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Leafcutter Ants

Leafcutter Ants are any of the forty seven species of ants belonging to the genera Atta and Acromyrmex that chew leaves. They are tropical ants that grow fungi that inhabit the southern United States, Central America and South America. The crops are grown in underground gardens that can be enormous. The cultivated fungus is completely dependent on the care of the ant and is the food of all the members of the colony, being the only food of the queen, the larvae and other members of the colony that remain in the nest; what turns the relationship into an obligated mutualism. The workers who cut leaves, in addition, ingest sap from the plants while cutting their segments.

The cutters go up in mass to the trees and they kneel their jaws on the leaves and cut sections. The columns of haulers can be seen with large pieces of vegetation raised high. They can attack many plants but constantly change the plant, apparently preventing the total removal of leaves and the death of trees, thus avoi…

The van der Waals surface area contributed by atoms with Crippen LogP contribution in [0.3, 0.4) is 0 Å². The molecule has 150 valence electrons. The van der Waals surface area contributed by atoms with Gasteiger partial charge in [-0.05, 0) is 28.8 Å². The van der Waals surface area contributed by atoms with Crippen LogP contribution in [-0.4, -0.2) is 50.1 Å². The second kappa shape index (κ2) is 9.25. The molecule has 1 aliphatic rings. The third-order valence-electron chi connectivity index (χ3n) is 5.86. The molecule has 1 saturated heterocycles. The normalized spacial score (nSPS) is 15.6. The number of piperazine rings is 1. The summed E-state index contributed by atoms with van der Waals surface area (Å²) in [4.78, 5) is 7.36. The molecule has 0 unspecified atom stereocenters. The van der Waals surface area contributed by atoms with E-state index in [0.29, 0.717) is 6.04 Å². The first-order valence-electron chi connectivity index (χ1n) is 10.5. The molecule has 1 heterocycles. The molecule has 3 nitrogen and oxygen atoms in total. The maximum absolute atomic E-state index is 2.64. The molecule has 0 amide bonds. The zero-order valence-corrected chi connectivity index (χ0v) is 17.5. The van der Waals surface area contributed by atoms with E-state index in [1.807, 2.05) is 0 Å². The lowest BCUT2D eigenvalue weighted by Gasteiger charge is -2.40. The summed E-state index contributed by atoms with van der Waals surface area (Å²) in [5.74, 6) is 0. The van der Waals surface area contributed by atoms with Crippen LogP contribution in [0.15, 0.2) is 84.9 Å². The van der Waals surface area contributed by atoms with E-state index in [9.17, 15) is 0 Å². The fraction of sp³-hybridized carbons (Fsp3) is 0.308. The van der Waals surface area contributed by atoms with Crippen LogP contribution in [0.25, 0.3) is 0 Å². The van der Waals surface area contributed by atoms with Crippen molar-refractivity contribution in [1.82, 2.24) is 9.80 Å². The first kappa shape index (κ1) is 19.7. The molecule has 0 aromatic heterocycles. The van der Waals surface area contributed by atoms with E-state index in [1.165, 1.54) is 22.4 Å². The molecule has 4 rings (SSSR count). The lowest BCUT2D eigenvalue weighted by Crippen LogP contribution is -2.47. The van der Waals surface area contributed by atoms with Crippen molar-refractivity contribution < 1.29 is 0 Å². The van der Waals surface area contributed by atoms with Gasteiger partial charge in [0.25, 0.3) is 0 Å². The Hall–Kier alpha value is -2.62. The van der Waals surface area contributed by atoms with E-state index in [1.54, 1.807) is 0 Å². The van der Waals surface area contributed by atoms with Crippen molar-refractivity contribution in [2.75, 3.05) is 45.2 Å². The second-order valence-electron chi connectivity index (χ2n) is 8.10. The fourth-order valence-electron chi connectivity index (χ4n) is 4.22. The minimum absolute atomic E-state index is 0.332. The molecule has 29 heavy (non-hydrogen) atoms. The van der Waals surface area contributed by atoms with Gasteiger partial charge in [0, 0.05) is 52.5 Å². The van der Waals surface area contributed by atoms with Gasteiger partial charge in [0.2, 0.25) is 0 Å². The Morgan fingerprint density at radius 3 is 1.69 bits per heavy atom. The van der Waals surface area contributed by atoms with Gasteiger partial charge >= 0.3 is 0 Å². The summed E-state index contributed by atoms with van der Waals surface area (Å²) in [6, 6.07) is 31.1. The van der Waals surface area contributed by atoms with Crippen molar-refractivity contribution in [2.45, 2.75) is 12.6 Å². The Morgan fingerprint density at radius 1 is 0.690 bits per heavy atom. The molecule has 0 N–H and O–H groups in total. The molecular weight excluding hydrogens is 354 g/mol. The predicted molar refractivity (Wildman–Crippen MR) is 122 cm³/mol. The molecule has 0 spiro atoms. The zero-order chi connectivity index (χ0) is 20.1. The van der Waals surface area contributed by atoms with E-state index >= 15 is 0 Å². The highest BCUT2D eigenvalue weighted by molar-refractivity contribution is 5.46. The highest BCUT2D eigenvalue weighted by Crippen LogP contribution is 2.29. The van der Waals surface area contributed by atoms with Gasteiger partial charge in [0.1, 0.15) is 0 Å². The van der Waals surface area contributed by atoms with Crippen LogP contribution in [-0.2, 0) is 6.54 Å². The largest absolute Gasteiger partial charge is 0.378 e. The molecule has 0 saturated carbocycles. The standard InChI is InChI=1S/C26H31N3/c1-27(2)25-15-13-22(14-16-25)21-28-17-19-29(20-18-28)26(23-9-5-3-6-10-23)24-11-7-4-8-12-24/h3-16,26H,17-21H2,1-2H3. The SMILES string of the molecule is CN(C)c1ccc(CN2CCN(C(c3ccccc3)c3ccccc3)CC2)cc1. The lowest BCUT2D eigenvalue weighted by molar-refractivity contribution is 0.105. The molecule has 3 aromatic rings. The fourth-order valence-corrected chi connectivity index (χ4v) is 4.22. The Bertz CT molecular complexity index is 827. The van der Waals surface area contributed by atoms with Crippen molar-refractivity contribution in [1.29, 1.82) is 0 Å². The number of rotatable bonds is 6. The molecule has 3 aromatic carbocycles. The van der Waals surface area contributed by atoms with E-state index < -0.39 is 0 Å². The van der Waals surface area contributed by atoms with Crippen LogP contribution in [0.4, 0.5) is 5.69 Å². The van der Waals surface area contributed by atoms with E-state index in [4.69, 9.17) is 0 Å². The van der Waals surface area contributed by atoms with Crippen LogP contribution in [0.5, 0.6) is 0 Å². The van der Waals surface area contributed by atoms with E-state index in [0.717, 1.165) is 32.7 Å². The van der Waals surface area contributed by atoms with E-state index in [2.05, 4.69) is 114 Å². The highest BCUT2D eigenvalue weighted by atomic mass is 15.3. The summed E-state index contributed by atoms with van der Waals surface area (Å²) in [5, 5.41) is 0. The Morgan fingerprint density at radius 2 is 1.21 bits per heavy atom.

Limosa Harlequin Frog (Atelopus limosus)


Limosa Harlequin Frog (Atelopus limosus)

This species of endangered toad is endemic to Panama and is found on the banks of streams in humid lowland tropical forests and rivers of the Chagres basin in central Panama. It belongs to the toads’ family, and its scientific name is Atelopus limosus. It has two color forms, being more striking the one of higher lands which is green and yellow with black or dark brown chevrons.

Limosa Harlequin Frog (Atelopus limosus)

This toad is threatened by habitat loss and chytridiomycosis, an infectious disease that affects amphibians, caused by a fungus. This disease is so serious that the dramatic decline in amphibian populations is attributed to it, and it is considered that it can lead to the extinction of these populations. Amphibians are important to ecosystems because they are environmental indicators and insect controllers. Little is known about the diet of this toad, but it is likely that they feed on beetles, ants, flies and mites. This species is diurnal and is typically found on the slopes and on the shores of narrow rocky streams in primary forests.

The silt in its habitat matches the color of the toads; thus, they are inconspicuous on this surface.

Scientists from different parts of the world join efforts to find the cure of the fungus in amphibians and in Panama several rescue, conservation and reproduction projects of this and other amphibian species are carried out.

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